Multiple Benefits Provided by an On-Farm Water Storage System in East Mississippi

Author(s): Tagert, M.; Paz, J.; Karki, R.; Perez-Gutierrez, J.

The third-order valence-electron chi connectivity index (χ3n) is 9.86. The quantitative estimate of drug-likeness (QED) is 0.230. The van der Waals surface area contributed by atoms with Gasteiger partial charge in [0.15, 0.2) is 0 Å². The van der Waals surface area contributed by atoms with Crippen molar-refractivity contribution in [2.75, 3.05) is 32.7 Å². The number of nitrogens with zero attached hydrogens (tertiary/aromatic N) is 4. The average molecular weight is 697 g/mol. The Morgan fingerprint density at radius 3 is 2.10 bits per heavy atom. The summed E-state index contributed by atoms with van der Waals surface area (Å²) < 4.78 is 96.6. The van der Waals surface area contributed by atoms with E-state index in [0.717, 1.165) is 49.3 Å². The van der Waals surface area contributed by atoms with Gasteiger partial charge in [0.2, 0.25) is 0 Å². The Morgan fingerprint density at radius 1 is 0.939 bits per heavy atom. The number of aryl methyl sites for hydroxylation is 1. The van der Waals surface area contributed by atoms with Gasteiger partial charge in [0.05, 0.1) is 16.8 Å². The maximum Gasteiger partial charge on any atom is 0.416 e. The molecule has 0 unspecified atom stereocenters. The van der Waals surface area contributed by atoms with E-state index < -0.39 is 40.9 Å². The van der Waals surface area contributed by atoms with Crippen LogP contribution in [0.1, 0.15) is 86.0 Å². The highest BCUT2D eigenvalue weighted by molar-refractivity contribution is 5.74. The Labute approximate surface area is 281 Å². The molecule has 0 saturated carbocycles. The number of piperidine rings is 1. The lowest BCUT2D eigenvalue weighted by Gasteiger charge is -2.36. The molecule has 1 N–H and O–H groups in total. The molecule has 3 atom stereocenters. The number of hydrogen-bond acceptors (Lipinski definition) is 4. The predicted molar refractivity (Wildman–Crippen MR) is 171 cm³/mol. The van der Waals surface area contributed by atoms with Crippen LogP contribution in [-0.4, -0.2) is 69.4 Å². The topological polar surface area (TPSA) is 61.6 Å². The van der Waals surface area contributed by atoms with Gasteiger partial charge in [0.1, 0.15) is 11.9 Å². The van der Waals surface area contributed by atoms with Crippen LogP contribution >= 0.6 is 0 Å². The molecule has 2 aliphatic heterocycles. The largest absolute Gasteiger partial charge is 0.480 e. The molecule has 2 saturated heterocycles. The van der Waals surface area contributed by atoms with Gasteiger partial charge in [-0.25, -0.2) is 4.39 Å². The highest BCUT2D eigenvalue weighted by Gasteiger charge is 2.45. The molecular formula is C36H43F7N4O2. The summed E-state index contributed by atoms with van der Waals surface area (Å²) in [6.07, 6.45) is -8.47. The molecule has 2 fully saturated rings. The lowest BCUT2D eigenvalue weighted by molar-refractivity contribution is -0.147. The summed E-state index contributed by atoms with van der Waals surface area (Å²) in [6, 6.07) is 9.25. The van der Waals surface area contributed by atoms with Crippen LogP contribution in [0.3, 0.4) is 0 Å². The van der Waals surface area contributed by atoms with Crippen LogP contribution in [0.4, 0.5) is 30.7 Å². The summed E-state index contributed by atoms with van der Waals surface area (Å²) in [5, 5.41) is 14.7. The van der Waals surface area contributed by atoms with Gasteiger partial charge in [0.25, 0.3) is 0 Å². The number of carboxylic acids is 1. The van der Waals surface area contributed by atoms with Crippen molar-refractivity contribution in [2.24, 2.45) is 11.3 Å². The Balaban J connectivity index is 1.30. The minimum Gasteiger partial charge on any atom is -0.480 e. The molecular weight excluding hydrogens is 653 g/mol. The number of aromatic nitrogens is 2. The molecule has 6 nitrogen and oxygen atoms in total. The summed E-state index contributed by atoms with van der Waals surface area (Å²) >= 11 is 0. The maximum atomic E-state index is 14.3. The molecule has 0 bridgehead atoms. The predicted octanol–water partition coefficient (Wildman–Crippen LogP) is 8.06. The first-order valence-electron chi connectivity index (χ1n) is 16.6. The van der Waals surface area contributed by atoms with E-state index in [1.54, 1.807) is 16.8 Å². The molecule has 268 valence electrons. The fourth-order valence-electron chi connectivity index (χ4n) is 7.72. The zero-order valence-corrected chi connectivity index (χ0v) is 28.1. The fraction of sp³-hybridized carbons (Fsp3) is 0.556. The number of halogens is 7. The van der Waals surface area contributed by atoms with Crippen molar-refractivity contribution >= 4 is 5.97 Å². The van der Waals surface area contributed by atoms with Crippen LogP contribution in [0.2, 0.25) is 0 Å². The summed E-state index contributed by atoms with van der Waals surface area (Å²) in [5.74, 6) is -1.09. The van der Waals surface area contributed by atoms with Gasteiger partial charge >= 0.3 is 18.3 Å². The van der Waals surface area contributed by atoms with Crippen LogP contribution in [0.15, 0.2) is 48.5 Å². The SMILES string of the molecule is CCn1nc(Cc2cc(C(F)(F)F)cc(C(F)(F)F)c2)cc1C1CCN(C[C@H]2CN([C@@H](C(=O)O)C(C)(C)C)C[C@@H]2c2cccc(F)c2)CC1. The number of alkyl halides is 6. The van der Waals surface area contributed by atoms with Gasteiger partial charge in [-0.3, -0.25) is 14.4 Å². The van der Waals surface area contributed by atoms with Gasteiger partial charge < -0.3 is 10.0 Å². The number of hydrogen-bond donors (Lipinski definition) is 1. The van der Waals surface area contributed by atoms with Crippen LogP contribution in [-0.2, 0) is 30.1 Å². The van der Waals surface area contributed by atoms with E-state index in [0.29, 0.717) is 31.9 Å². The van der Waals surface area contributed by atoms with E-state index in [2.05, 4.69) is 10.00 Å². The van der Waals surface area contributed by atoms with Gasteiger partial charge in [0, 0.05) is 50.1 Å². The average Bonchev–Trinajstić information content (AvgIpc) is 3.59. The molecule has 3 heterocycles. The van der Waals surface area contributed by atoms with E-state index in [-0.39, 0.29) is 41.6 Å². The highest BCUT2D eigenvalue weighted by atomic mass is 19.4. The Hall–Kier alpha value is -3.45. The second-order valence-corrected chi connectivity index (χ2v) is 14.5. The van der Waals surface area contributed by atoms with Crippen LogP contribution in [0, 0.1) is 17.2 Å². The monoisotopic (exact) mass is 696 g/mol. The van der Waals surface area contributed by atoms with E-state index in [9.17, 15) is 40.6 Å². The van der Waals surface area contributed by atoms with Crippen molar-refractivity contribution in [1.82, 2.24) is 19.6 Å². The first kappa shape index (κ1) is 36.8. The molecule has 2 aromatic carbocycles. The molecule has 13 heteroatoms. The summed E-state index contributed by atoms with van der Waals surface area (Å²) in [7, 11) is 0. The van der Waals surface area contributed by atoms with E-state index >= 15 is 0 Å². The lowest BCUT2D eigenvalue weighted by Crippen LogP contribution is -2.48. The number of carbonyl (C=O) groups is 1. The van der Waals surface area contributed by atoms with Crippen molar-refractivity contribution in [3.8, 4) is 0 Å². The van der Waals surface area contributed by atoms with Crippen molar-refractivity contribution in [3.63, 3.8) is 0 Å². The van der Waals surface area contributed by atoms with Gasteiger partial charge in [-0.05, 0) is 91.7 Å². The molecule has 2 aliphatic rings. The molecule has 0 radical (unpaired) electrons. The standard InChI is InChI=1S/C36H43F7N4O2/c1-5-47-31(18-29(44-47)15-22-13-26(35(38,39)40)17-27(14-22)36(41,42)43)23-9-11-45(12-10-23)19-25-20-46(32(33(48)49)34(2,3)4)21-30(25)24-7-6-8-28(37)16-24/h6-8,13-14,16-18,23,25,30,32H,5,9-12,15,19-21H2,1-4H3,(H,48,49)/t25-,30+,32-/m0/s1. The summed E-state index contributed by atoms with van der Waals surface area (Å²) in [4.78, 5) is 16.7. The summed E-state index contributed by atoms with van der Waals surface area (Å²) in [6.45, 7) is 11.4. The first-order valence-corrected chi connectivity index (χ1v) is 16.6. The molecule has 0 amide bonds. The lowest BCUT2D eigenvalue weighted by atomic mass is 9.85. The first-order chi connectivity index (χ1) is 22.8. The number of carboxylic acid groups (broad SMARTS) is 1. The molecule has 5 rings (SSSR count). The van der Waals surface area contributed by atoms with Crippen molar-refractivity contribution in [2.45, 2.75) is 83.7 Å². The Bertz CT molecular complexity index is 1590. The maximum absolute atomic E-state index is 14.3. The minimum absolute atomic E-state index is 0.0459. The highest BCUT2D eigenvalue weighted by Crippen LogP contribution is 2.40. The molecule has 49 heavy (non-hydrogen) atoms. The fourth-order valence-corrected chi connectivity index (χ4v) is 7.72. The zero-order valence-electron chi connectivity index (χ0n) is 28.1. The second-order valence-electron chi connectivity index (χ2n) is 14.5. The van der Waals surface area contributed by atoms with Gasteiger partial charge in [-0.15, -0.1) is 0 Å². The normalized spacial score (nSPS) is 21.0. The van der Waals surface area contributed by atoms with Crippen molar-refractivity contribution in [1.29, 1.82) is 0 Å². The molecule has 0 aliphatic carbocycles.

A growing number of farmers in East Mississippi have been interested in implementing irrigation to increase yields and reduce risk during periods of infrequent rainfall. However, it is not economically feasible, or even possible in some areas, to use groundwater for irrigation in East Mississippi. Farmers must instead rely solely on surface water for irrigation. Some farmers are able to obtain a permit to withdraw surface water from a nearby stream, but this source also carries the risk of being inadequate in times of sparse rainfall during the growing season. On-farm water storage (OFWS) systems are a better solution for providing water for irrigation in East Mississippi, and these systems are being implemented by producers in this region. After installation of an OFWS system, the pond is commonly gravity-fed by rainfall-runoff collected throughout the year, and fields are typically irrigated using sprinkler irrigation. Storage ponds in East Mississippi are larger than those used conjunctively with groundwater, because they must hold enough water to irrigate a given area throughout the entire growing season. This presentation will discuss the multiple benefits provided by an OFWS system in the Middle Tombigbee–Lubbub watershed (HUC 0316106) in East Mississippi, including reduction of downstream nutrient and sediment runoff and the quantity of surface water provided for irrigation which subsequently increased crop yields.

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